Another shorebird day.
The weather was mostly(!!) sunny, but windy. By the way, the temperatures up here have ranged from the high-30s at night to the mid-40s during the day, occasionally edging towards 50 when the sun shines and the wind dies down (rare). As usual, while most of the island basked in sunshine, Mount Moffet kept his hat on and occasionally dispensed a sprinkle or two.
A good day for walking.
As we rounded the south end of the Sandy Cove Bluffs, heading towards Sweeper Cove, a pair of shorebirds flushed from a roadside ditch and flew off. We could not tell what they were.
At Sweeper Cove this morning, Barb saw an all-dark alcid that looked peculiar. I quickly got on it and we determined it was an immature Tufted Puffin. In all of our trips up here we had never seen any young puffins, so this was new. The photo below is heavily enhanced due to poor lighting conditions at the time.
Young Tufted Puffin, Sweeper Cove, 09/20/12
What looks like a white wingbar is actually the young bird’s wing feathers still growing out of their casings.
We headed down to Finger Creek. We had no new birds there, but saw a lot of dead or dying salmon, as the salmon run was coming to a close.
Dead Salmon in Finger Creek, 09/20/12
While I was hiking up the stream, Barb witnessed and documented the following.
Bald Eagle poop, Finger Creek, 09/20/12
We returned to Sweeper Cove to see if the young Puffin was still around in better lighting conditions. No luck. As we headed back up towards the Sandy Cove Bluffs, I joked that we would have another chance to identify those shorebirds that flew off previously (as if they would return!).
Yep, they did! They were Pectoral Sandpipers.
Pectoral Sandpiper, near Sweeper Cove, 09/20/12
We headed up to the Elfin Forest to walk the small ponds there in hopes the Baikal Teal had returned. No luck. I also walked down to some small ponds over the hill from there in the direction the bird had flown last week. No luck.
When we got to Clam Lagoon, Barb dropped me off at the southern end so I could walk the flats. There were no shorebirds along the marsh edge, so I walked over towards the peninsula.
Frank walking the Clam Lagoon Flats, 09/20/12
As I walked out on the peninsula, I saw a bird feeding in the water way out at the tip. Most of the birds I usually see along this stretch are beach-feeders, so I was intrigued as to what it might be. I did not have my scope and the bird was too far for binos. So I took some long-range photos and started working my way towards it.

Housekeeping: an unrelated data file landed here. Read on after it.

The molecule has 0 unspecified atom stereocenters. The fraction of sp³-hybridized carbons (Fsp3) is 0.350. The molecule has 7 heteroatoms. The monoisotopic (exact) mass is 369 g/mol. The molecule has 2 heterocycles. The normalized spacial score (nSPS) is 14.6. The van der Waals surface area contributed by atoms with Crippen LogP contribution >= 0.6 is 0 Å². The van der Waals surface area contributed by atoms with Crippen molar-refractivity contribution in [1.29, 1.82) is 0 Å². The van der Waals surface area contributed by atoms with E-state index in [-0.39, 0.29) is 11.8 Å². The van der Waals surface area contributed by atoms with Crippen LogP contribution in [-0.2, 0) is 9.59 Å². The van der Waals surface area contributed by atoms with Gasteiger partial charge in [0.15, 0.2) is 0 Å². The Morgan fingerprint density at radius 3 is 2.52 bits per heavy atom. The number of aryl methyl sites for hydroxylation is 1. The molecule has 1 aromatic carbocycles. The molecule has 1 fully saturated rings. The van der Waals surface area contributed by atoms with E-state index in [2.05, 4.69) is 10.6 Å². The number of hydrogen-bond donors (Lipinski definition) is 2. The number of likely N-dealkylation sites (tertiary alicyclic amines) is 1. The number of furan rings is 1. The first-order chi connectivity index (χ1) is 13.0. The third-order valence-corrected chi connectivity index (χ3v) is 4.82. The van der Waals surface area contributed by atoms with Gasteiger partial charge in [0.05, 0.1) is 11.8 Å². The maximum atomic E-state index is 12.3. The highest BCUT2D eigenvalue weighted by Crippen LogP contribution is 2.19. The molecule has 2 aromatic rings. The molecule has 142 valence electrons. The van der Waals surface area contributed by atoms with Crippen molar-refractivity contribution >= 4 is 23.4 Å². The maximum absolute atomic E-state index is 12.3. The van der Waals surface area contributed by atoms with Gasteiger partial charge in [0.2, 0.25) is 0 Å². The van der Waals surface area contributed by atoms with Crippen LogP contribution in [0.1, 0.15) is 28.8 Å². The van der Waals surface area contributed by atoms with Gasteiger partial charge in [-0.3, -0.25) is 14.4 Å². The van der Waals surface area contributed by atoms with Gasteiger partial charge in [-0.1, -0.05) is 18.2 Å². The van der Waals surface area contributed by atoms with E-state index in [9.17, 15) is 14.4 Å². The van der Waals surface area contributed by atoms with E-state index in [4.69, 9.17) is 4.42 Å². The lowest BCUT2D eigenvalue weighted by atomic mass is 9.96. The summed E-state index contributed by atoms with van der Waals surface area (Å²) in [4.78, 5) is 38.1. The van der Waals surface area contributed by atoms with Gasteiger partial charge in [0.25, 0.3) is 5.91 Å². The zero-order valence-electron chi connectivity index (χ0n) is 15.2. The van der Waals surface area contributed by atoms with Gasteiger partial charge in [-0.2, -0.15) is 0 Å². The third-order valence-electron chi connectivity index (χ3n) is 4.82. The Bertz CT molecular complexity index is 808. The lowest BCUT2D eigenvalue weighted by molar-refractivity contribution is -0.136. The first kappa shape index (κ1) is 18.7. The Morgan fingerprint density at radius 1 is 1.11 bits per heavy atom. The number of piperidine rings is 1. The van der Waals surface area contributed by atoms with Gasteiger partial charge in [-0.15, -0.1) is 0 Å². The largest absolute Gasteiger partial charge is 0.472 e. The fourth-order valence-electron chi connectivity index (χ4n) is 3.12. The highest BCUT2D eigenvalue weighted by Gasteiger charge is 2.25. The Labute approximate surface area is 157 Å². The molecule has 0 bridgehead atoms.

Shortly thereafter, a Sharp-tailed Sandpiper walked out of the reeds, saw me and flew away. I continued up the beach. Then, as if on cue, a little parade of shorebirds walked out from the edge of the reeds and fed and preened casually along the shoreline. Eventually there were 4 Western Sandpipers, one Red-necked stint, one Pectoral Sandpiper, and a Sanderling. As is usually my experience on the peninsula, the birds were not wary and allowed close-enough approach or photos.
Pectoral Sandpiper being followed by Red-necked Stint, Clam Lagoon, 09/20/12
I continued out towards the tip where the mystery shorebird was still feeding, with the little flock rambling ahead of me. As I got closer, it looked like a Rock Sandpiper! What the heck was he doing out here feeding in the water instead of being back on the rocky shore where he belonged? I was hoping for something much more exotic…
As I was returning to Barb, the Sharp-tailed Sandpiper made a second appearance, again flying off too quickly for a photo.
I returned to the truck and we continued around the lagoon. At Seal Rock Cove, we added Ruddy Turnstone to the day’s list.
Ruddy Turnstone, Clam Lagoon, 09/20/12
This made for an 8-shorebird day (Black Oystercatcher at Sweeper Cove not mentioned above).
One week down, one to go.